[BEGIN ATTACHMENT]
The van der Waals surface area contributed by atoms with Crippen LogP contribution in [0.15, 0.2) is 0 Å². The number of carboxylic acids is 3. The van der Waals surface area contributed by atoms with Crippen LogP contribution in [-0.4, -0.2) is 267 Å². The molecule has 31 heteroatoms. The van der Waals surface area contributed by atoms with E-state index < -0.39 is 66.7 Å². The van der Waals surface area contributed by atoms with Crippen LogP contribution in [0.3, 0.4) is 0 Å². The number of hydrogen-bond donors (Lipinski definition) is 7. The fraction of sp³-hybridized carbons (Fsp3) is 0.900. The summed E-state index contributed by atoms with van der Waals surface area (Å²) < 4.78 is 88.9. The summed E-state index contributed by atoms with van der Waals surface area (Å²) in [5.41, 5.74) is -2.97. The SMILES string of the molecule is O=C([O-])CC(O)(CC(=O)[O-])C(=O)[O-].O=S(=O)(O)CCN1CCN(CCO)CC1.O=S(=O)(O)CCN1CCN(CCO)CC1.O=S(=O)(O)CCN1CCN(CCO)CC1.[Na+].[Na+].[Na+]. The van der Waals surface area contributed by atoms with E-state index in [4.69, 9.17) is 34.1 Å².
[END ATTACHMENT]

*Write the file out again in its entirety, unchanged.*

The van der Waals surface area contributed by atoms with Crippen LogP contribution in [0.15, 0.2) is 0 Å². The number of carboxylic acids is 3. The van der Waals surface area contributed by atoms with Crippen LogP contribution in [-0.4, -0.2) is 267 Å². The molecule has 31 heteroatoms. The van der Waals surface area contributed by atoms with E-state index < -0.39 is 66.7 Å². The van der Waals surface area contributed by atoms with Crippen LogP contribution in [0.3, 0.4) is 0 Å². The number of hydrogen-bond donors (Lipinski definition) is 7. The fraction of sp³-hybridized carbons (Fsp3) is 0.900. The summed E-state index contributed by atoms with van der Waals surface area (Å²) < 4.78 is 88.9. The summed E-state index contributed by atoms with van der Waals surface area (Å²) in [5.41, 5.74) is -2.97. The SMILES string of the molecule is O=C([O-])CC(O)(CC(=O)[O-])C(=O)[O-].O=S(=O)(O)CCN1CCN(CCO)CC1.O=S(=O)(O)CCN1CCN(CCO)CC1.O=S(=O)(O)CCN1CCN(CCO)CC1.[Na+].[Na+].[Na+]. The van der Waals surface area contributed by atoms with E-state index in [4.69, 9.17) is 34.1 Å².